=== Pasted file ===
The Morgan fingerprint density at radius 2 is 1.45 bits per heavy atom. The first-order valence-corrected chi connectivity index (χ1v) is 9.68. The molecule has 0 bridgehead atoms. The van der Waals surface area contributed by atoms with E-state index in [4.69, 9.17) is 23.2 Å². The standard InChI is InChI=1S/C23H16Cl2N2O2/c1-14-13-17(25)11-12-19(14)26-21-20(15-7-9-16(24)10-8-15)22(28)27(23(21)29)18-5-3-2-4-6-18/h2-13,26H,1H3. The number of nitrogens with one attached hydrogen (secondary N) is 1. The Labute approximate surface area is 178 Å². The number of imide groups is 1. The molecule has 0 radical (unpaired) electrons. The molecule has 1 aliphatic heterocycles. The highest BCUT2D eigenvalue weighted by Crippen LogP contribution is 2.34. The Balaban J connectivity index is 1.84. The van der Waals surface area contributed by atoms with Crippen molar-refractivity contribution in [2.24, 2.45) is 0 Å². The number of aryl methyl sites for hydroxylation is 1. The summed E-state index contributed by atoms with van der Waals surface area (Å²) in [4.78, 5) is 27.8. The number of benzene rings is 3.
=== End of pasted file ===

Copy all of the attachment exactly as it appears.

The Morgan fingerprint density at radius 2 is 1.45 bits per heavy atom. The first-order valence-corrected chi connectivity index (χ1v) is 9.68. The molecule has 0 bridgehead atoms. The van der Waals surface area contributed by atoms with E-state index in [4.69, 9.17) is 23.2 Å². The standard InChI is InChI=1S/C23H16Cl2N2O2/c1-14-13-17(25)11-12-19(14)26-21-20(15-7-9-16(24)10-8-15)22(28)27(23(21)29)18-5-3-2-4-6-18/h2-13,26H,1H3. The number of nitrogens with one attached hydrogen (secondary N) is 1. The Labute approximate surface area is 178 Å². The number of imide groups is 1. The molecule has 0 radical (unpaired) electrons. The molecule has 1 aliphatic heterocycles. The highest BCUT2D eigenvalue weighted by Crippen LogP contribution is 2.34. The Balaban J connectivity index is 1.84. The van der Waals surface area contributed by atoms with Crippen molar-refractivity contribution in [2.24, 2.45) is 0 Å². The number of aryl methyl sites for hydroxylation is 1. The summed E-state index contributed by atoms with van der Waals surface area (Å²) in [4.78, 5) is 27.8. The number of benzene rings is 3.